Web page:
31 August 2010



I saw a bumper sticker today (while down at the Kennedy Space Center): "Take my work ethic, not my wealth." That got me to thinking, as poorly and messily as that happens.

I was trying to figure out what the person thinks, and my best guess is that they think that someone is trying to take something of value away from them, their monetarily measured wealth, and give it to someone who's lazy, doesn't work, wants a handout, etc. Reminds me of the sign my dad's secretary had on her desk: "We fight poverty. We work."

I can't argue with the value of encouraging all to have a good work ethic. It seems almost obvious that while working hard doesn't guarantee success, not working hard is almost certain to guarantee failure. And I won't deny that there are shiftless people in this world who would rather scam you or just take it easy rather than work hard.

While Mack and I lived in Daytona Beach Shores, the Shores put in sanitary sewers. That meant (1) the building we lived in had to be hooked up to the new sewers, and (2) the old septic system had to be decommissioned. If I remember right, one of those jobs was done by what one would likely identify as a "Mexican" guy, even though he could've been Guatemalan or Texan for all anyone would really know. The other was done by what one would likely think a couple of "white" guys, although who knows their pedigree, etc. To make a long story shore, the Mexican guy worked his butt off, did his job, got in there and got out; the white guys spent most of their time loafing, standing around, talking about baseball, and griping about immigrants! Seriously. (They were right outside the open windows.)

So, sure, there are shiftless people, and they're not all black guys drinking 40s in paper sacks. Those exist, too, but they're not like some kind of supermajority. Given the fraction of black guys in jail for one thing or another—often some kind of non-violent drug offense—it's not like there's that many to have around in the first place.

So, then I wondered if the bumper-sticker person was thinking about the idle rich, like I would be more inclined to do. I mean, there are plenty of rich people who never did anything beyond being born to get the money they have. Oh, they may have pulled a few strings to make sure they get to get other peoples' money through tax breaks and the like, but that's not exactly what one thinks of as the Protestant work ethic.

So, you have people with this grievance, imagined in some part, about people not working and taking their money. And you have other people with this grievance, also likely imagined in some part, about people not working and taking their money. And I'm sure there are others with some grievance I'm not imagining but that similarly fits the "I work, I earn what I got, and those lousy bastards are trying to steal it from me."

They all can't be true, but that doesn't mean they're all false. I'm sure from some economic point of view there are numbers that can be come up with that tell whatever story one wants.

Surely we all know in our personal lives that holding onto grievances and coddling them is a surefire way to destroy the relationship into which the grievance arises, no matter how much one or the other party is at fault.

To nurture the relationship, one has to at least consider the possibilities of listening, of forgiveness, of openness, and of desiring to move forward.

How can we create a situation where people can air their grievances about situations and policies at the national level without nursing them?

Whatever happened that led up to the economic collapse of 2008, what matters now is figuring out equitable policies that help the nation, as an ensemble, grow and move forward.

Whatever happened that led to immigrants wanting to come here to work for less-than-minimum-wage cash, we have to find a way to bring those people into the above-ground economy and keep them here as citizens. We need more immigrants who want to become new Americans, not less.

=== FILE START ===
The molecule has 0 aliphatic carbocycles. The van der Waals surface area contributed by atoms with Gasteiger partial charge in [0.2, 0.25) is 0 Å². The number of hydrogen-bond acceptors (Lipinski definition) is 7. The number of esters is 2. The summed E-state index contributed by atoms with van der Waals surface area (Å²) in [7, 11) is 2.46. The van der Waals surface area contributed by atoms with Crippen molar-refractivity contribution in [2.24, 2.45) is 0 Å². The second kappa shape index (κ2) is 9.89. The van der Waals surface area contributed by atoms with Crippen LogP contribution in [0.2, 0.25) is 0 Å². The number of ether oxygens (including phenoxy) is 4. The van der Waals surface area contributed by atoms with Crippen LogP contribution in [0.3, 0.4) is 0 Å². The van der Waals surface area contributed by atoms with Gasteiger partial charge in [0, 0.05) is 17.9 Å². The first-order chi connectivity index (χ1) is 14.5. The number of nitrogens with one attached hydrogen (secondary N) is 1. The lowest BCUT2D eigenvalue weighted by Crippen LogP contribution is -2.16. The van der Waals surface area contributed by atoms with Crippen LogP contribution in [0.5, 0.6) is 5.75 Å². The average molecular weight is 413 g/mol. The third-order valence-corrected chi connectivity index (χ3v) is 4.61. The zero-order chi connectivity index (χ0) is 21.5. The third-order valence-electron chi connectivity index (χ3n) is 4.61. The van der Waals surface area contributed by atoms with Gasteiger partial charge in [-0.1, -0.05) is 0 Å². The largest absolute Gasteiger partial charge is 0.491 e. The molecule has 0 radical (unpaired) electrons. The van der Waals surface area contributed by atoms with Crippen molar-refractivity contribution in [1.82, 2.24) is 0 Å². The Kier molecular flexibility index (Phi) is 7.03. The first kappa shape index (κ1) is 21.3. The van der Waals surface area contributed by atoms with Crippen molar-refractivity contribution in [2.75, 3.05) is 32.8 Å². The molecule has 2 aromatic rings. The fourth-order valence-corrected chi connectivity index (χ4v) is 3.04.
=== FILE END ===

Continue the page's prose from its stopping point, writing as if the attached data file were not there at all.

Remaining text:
Whatever happened that led one group of people to think they could own another group of people -- or that leads people now to think that kind of thinking was justified—we need to now realize that that wasn't us. We are neither the slave owners nor the slaves, unless we want to imagine ourselves as such. The impact of something that awful still affects us, as do so many past events, good or bad, but then is not now. Even a moment ago is not now. The grievance, real for some, imagined by others, just isn't worth nurturing any further.

However this society ended up deprecating the lives of that small fraction of us who love someone of the same gender, what matters not is to not continue embracing that deprecation, but to build a world that values families of all stripes.

Justice has its demands, but sometimes there's just no way to achieve any more of those demands than stating them as facts. You can't undo the past, but you can determine how the future will be.

I know this is stupid Pollyanna silliness, but I just can't imagine how to move forward without forgiveness and openness and letting go of the picking at it until it bleeds over and over and over again attitude. Let it alone. Give it a break. Put a bandage over it, hope it stops bleeding, let it scar, and let the scar blend in with the rest.

Nurturing the grudge, convincing oneself that one is being ripped off or threatened or hurt isn't worth it. I know that if you're in the frame that those slights are real, tangible, and dangerous that this will sway you little. But if you aren't totally hard-hearted about it, maybe just let the love in your heart create a place where you can forgive others the slights, real or imagined, against you and move forward together. Yes real slights need to be addressed and justice should be sought, but even in that framework there has to be a way to move forward without nurturing the grudge.

I'm not holding my breath, but I think we've got to try something different, since the way we—we all collectively: not just you, not just me—have been doing it doesn't seem to be getting us anywhere.

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25 August 2010


Build Baby Build; Burn Baby Burn

I would hope that those who think, like I do, that it's okay for the developers to build the Park 51 project ("mosque at ground zero") also believe, like I do, that it's okay for folks who want to burn a pile of Korans to do so. The objections to either use ones being offended as sufficient reason to tell someone else what to do with their property. Others shouldn't get to determine what's sacred for any one else, whether that's a book, a flag, or a chunk of nearby property.

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12 August 2010


Adult Alternative

I am having strange feelings for a fifty-three year old. I have found much joy in listening to music created and performed by a band that started just when I was getting out of the music world, think mid 1980s, but of which I had been largely oblivious to for the following interval. Their music is challenging, pretty, energetic, serious, discordant, childish, psychedelic, enchanting, self-indulgent, condensed, lush, aspirational, down to Earth.